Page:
I've created a several Access applications, plus several LAMP-based Internet applications. I've interfaced a lot with non-technical people. They don't GET databases. They don't understand normalization or foreign keys or indexes. They don't understand SQL or joins. It's not their area of expertise. They do the actual work of the charity or the company so I'm not in the least bashing them - but they just don't understand databases.

My experience is that after brief training, they'll get spreadsheets. They understand tables very quickly and easily. Explain to them the concept of worksheets. And there's no complexity in opening an Excel file. You just double-click and you are immediately there, looking at the data. Heck, with some thoughtful use of the individual worksheets in an Excel file, you can even get a hint of normalization. Like putting different geographical regions in different worksheets in a single workbook. Having multiple Excel files (workbooks) for different larger groups. People kind of naturally understand that tree-like data structure.

Many people think Access is a toy. But it's still a database and it uses database concepts and SQL. And that is beyond the ken of non-technical types. Spreadsheets are simply much more understandable to them. And ultimately - much more maintainable. And maintainability and understandability is the key here. The charity is going to be here, on the ground, doing their work, long after you've moved back to the States.

There is a fraction of the learning curve with spreadsheets than there is with any relational database, regardless of whether it's a file-based system or a client-server system.

FYI, here are the Excel load limits.

about 2 months ago
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FCC Votes To Consider Next Round of 'Net Neutrality' Rules

Beeftopia Understand the money and politics of this (182 comments)

You have big players on either side of this, but the big communication companies have probably donated much more to politicians. AT&T is the 4th largest donor to federal politicians over the period 1989-2012, for example. Also, the big communications companies got their man on the inside as the head of the FCC. These rules could go through, and it'll start driving prices up, but by then, the voting public won't make the connection between any politician and rising prices or worse service. Most people don't understand what net neutrality is.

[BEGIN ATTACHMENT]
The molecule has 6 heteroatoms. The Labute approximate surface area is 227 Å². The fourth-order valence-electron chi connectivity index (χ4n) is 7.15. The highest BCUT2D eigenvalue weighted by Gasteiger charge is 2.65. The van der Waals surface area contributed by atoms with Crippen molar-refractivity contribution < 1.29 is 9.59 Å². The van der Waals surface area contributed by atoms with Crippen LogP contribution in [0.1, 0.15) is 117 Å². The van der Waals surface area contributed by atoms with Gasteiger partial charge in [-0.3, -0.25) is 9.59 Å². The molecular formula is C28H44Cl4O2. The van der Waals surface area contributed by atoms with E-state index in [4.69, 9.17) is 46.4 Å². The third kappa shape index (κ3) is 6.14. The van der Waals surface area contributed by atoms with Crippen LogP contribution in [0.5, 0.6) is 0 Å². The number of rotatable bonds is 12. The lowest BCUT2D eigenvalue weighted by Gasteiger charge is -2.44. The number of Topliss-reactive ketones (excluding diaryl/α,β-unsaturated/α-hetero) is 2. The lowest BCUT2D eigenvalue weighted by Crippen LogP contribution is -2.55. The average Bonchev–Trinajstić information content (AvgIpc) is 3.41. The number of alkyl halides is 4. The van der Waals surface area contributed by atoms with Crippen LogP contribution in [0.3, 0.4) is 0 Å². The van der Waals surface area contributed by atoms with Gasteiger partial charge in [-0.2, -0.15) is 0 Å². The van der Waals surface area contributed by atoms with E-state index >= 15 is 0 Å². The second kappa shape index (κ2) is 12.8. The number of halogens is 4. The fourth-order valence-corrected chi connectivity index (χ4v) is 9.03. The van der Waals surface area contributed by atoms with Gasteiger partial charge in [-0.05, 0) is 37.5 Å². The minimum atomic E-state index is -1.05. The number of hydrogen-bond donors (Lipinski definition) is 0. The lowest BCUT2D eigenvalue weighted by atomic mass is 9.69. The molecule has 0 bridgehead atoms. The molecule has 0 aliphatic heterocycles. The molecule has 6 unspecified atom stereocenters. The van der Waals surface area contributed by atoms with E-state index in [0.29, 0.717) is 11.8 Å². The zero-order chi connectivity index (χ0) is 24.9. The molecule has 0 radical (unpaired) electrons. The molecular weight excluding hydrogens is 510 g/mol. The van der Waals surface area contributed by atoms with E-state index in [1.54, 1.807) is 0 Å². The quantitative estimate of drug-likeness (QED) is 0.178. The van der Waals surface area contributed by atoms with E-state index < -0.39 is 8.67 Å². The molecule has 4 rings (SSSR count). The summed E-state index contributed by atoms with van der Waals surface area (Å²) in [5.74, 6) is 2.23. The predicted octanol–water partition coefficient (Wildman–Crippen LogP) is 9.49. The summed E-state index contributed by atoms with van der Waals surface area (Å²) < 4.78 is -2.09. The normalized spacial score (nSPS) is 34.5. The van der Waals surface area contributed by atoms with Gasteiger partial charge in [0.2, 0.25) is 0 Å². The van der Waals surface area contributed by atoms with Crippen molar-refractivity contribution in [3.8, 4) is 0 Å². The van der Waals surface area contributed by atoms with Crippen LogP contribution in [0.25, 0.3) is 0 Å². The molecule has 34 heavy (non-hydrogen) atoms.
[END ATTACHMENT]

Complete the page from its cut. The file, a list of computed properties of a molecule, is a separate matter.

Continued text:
Net result: Keeps the big donors happy, very little or no voting consequence, especially with responsibility plausibly divided between both parties.

about 2 months ago
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H.R. Giger, Alien Artist and Designer, Dead at Age 74

Beeftopia Wow, no more H.R. Giger calendar (92 comments)

Alas. Those wall calendars were fantastic.

Best wishes in whatever comes next and thanks for the freaky art.

about 2 months ago
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Norwegian Infectious Disease Specialists Have New Theory On HIV In Africa

Beeftopia What's the reason in the US then? (118 comments)

Per the CDC, black hetero females in the US have just about 4 times the new HIV infection rate than white hetero females: http://www.cdc.gov/hiv/statistics/basics/ataglance.html

More CDC statistics here: http://www.cdc.gov/hiv/statistics/basics/

Certainly this is a worthwhile course of investigation by the Norwegians, but the relatively high black female HIV prevalence in the US could indicate factors specific to race and not merely location.

about 3 months ago
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$200 For a Bound Textbook That You Can't Keep?

Beeftopia Universities have to enable this (252 comments)

It's the universities and teachers who choose what books the students must use. They could:

1) Boycott this publisher.
2) Act indifferently.
3) Enthusiastically join with this publisher.

Follow the money. I'm guessing it will be 2) or 3) above, depending on the deal the publisher strikes with the university.

about 3 months ago

Submissions

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Researcher proposes "multicompiler" to prevent instruction-level exploits

Beeftopia Beeftopia writes  |  about three weeks ago

Beeftopia (1846720) writes "A researcher proposes the concept of a "multicompiler" to generate a unique, slightly different set of binary instructions in each compiled output file in order to disable instruction-level attacks. From the article: "Dr Franz has already built a prototype that can diversify programs such as Firefox and Apache Linux. Test attacks designed to take over computers running the resulting machine code always failed. The worst thing that happened was that the attack crashed the target machine, requiring a reboot. The rest of the time it simply had no perceptible effect. Dr Franz puts the chance of a hacker successfully penetrating one of his randomised application programs at about one in a billion.""